An Associated Press story on Switzerland's 150-year practice of forced child labor in the name of overcoming poverty has underscored the evil reality behind Newt Gingrich's recent comments on child labor. Gingirch declared that it’s not failing schools that trap kids in a cycle of poverty — it’s child labor laws,which are "truly stupid." Switzerland's program that forced impoverished children into obscene jobs and grisly working conditions, a program that, according to the AP article, ran from the early 1800s into the 1960s, is coming under new scrutiny and demands for compensation for the some 30,000 program participants still alive.
Foster families, and in some cases orphanages, were meant to provide the children with food and schooling in return for a small sum from the authorities. But in rural Switzerland, where machines didn't displace manual work until well into the 20th century, the children were just seen as cheap labor. Some authorities would hold public auctions where the bidder who asked the lowest fee for taking the children would win.
The program took children from families that could not afford them and put them to work on farms and in homes where they were often poorly cared for and abused. Their labor is seen as a part of the effort that sustained the Swiss agrarian economy even as banking and trade drew it into the 20th century.
No doubt Gingrich would embrace the use of the program to advance a social agenda:
Officially, children were only taken away from parents who were too poor to properly care for them. In practice, historians say, authorities also targeted the children of single mothers and others whom they considered to have fallen into "moral destitution."
One Swiss lawmaker describes the prevailing attitude of the time in a way that mirrors some of today's political thinking in the U.S.:
Authorities at the time regarded the children as an economic problem, not individuals in need of protection, said Jacqueline Fehr, a lawmaker with the Social Democratic Party who has campaigned on behalf of victims.
With child poverty at an all-time high, with politicians cynically calling for austerity measures while demanding economic solutions for problems requiring compassion and care, the lessons of history, as any true historian will tell you, should not be forgotten.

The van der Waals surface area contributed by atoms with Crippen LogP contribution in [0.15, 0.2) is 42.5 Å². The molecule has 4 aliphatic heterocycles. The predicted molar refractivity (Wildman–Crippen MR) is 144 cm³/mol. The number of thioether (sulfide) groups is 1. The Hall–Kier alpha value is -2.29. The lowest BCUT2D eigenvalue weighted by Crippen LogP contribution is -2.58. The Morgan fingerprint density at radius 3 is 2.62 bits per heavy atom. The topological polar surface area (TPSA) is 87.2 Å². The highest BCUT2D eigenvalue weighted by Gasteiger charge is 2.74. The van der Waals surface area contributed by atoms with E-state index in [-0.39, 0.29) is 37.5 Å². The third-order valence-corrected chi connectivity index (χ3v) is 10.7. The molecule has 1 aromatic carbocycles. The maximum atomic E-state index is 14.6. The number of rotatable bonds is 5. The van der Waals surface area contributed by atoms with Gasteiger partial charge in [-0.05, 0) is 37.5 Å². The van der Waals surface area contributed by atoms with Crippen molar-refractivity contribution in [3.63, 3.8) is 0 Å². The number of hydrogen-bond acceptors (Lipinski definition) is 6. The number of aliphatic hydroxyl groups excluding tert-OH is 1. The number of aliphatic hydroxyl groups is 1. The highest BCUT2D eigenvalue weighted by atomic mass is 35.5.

The Cabbage Rabbit Review of Books and Music
The story today in The New York Times about the birth --rather than the death-- of an independent bookstore is cause for celebration. Novelist Ann Patchett, joining with much of Nashville's reading community, has spurred the opening of Parnassus Books after the closing of the city's Davis-Kidd bookstore last December. It was Nashville's last, truly independent, non-university affiliated bookstore. The city's Outloud! Bookstore that focused on progressive and GLBT issues preceded Davis-Kidd in closure last year.
The Times article paints the dilemma in predictable terms: "...it's sort of everybody against Amazon," says Daniel Goldwin, owner of Boswell Book Company in Milwaukee. Of course, that's only part of the problem ...
Any irony that the best print coverage of Occupy Wall Street is coming from overseas? Any at all?
Since the success of Jimmy Corrigan: The Smartest Kid On Earth, the work of cartoonist Chris Ware has been everywhere: in art galleries on the cover of The New Yorker and the pages of The New York Times. Ware edited the 2004 landmark, all-comics edition of McSweeney’s Quarterly Concern, Number 13 which made the new wave of comics cool (resulting in public radio and alternative arts&culture weekly attention). He was the editor of The Best American Comics 2007. His ongoing series The Acme Novelty Library is contemporary comics' greatest achievement, keeping the flavor of the serialized comic tradition (some complete with hilarious comic book ad parodies) while telling stories that are exquisitely crafted in both narrative and illustration. His latest Lint: The Acme Novelty Library, Number 20 is a life-long look at a mostly uninteresting character that tells an every man's story in its psychology and experience. Picture it...